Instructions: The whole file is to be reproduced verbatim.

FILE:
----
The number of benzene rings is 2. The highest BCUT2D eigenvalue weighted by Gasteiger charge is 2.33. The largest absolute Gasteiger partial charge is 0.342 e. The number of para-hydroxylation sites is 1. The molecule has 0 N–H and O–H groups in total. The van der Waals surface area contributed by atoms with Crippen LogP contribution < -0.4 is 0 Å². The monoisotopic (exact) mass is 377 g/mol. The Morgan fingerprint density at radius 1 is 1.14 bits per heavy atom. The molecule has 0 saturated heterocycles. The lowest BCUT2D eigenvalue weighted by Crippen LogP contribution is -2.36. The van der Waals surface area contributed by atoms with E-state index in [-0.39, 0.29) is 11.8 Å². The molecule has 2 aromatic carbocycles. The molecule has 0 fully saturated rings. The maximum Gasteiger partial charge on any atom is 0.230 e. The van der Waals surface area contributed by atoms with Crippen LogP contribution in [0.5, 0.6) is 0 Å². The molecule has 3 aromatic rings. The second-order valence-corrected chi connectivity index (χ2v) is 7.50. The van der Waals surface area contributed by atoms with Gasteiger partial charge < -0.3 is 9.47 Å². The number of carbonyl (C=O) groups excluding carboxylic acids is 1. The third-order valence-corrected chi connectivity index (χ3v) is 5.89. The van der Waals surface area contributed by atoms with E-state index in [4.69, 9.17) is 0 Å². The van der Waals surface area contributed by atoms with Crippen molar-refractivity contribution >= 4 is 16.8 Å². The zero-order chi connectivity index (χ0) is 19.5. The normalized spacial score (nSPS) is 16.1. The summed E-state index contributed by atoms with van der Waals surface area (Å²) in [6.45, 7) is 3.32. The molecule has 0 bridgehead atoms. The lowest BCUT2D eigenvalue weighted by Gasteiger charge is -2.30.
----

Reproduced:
The number of benzene rings is 2. The highest BCUT2D eigenvalue weighted by Gasteiger charge is 2.33. The largest absolute Gasteiger partial charge is 0.342 e. The number of para-hydroxylation sites is 1. The molecule has 0 N–H and O–H groups in total. The van der Waals surface area contributed by atoms with Crippen LogP contribution < -0.4 is 0 Å². The monoisotopic (exact) mass is 377 g/mol. The Morgan fingerprint density at radius 1 is 1.14 bits per heavy atom. The molecule has 0 saturated heterocycles. The lowest BCUT2D eigenvalue weighted by Crippen LogP contribution is -2.36. The van der Waals surface area contributed by atoms with E-state index in [-0.39, 0.29) is 11.8 Å². The molecule has 2 aromatic carbocycles. The molecule has 0 fully saturated rings. The maximum Gasteiger partial charge on any atom is 0.230 e. The van der Waals surface area contributed by atoms with Crippen LogP contribution in [0.5, 0.6) is 0 Å². The molecule has 3 aromatic rings. The second-order valence-corrected chi connectivity index (χ2v) is 7.50. The van der Waals surface area contributed by atoms with Gasteiger partial charge < -0.3 is 9.47 Å². The number of carbonyl (C=O) groups excluding carboxylic acids is 1. The third-order valence-corrected chi connectivity index (χ3v) is 5.89. The van der Waals surface area contributed by atoms with E-state index in [4.69, 9.17) is 0 Å². The van der Waals surface area contributed by atoms with Crippen molar-refractivity contribution >= 4 is 16.8 Å². The zero-order chi connectivity index (χ0) is 19.5. The normalized spacial score (nSPS) is 16.1. The summed E-state index contributed by atoms with van der Waals surface area (Å²) in [6.45, 7) is 3.32. The molecule has 0 bridgehead atoms. The lowest BCUT2D eigenvalue weighted by Gasteiger charge is -2.30.